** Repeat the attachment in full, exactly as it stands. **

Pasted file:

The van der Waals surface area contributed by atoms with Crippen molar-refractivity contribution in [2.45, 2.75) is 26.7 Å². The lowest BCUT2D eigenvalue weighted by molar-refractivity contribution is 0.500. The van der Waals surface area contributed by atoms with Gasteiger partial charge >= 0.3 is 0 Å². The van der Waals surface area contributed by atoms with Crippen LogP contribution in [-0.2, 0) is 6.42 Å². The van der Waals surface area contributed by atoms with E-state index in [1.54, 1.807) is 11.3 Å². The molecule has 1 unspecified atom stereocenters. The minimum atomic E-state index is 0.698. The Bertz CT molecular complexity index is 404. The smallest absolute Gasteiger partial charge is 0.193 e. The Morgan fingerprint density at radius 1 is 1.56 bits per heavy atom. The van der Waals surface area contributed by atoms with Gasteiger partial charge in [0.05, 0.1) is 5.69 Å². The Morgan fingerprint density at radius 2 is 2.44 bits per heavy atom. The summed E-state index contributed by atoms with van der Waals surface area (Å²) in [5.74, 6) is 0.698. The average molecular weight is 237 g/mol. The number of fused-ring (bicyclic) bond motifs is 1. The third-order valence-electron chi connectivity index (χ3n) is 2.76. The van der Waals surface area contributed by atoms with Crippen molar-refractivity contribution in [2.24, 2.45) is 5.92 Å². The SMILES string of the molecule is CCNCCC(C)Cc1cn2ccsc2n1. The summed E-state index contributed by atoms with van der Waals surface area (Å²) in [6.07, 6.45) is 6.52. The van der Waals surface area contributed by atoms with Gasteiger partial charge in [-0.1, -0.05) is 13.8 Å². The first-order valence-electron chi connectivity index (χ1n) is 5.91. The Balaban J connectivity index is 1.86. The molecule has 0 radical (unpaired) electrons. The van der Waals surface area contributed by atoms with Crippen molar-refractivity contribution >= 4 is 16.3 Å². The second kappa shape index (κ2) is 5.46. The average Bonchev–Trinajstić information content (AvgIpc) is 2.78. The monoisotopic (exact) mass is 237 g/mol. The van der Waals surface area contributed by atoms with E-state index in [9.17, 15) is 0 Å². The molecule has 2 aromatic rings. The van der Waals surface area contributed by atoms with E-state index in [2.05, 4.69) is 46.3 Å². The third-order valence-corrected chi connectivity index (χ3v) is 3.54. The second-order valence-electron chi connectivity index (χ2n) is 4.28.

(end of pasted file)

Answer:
The van der Waals surface area contributed by atoms with Crippen molar-refractivity contribution in [2.45, 2.75) is 26.7 Å². The lowest BCUT2D eigenvalue weighted by molar-refractivity contribution is 0.500. The van der Waals surface area contributed by atoms with Gasteiger partial charge >= 0.3 is 0 Å². The van der Waals surface area contributed by atoms with Crippen LogP contribution in [-0.2, 0) is 6.42 Å². The van der Waals surface area contributed by atoms with E-state index in [1.54, 1.807) is 11.3 Å². The molecule has 1 unspecified atom stereocenters. The minimum atomic E-state index is 0.698. The Bertz CT molecular complexity index is 404. The smallest absolute Gasteiger partial charge is 0.193 e. The Morgan fingerprint density at radius 1 is 1.56 bits per heavy atom. The van der Waals surface area contributed by atoms with Gasteiger partial charge in [0.05, 0.1) is 5.69 Å². The Morgan fingerprint density at radius 2 is 2.44 bits per heavy atom. The summed E-state index contributed by atoms with van der Waals surface area (Å²) in [5.74, 6) is 0.698. The average molecular weight is 237 g/mol. The number of fused-ring (bicyclic) bond motifs is 1. The third-order valence-electron chi connectivity index (χ3n) is 2.76. The van der Waals surface area contributed by atoms with Crippen molar-refractivity contribution in [2.24, 2.45) is 5.92 Å². The SMILES string of the molecule is CCNCCC(C)Cc1cn2ccsc2n1. The summed E-state index contributed by atoms with van der Waals surface area (Å²) in [6.07, 6.45) is 6.52. The van der Waals surface area contributed by atoms with Gasteiger partial charge in [-0.1, -0.05) is 13.8 Å². The first-order valence-electron chi connectivity index (χ1n) is 5.91. The Balaban J connectivity index is 1.86. The molecule has 0 radical (unpaired) electrons. The van der Waals surface area contributed by atoms with Crippen molar-refractivity contribution >= 4 is 16.3 Å². The second kappa shape index (κ2) is 5.46. The average Bonchev–Trinajstić information content (AvgIpc) is 2.78. The monoisotopic (exact) mass is 237 g/mol. The van der Waals surface area contributed by atoms with E-state index in [9.17, 15) is 0 Å². The molecule has 2 aromatic rings. The van der Waals surface area contributed by atoms with E-state index in [2.05, 4.69) is 46.3 Å². The third-order valence-corrected chi connectivity index (χ3v) is 3.54. The second-order valence-electron chi connectivity index (χ2n) is 4.28.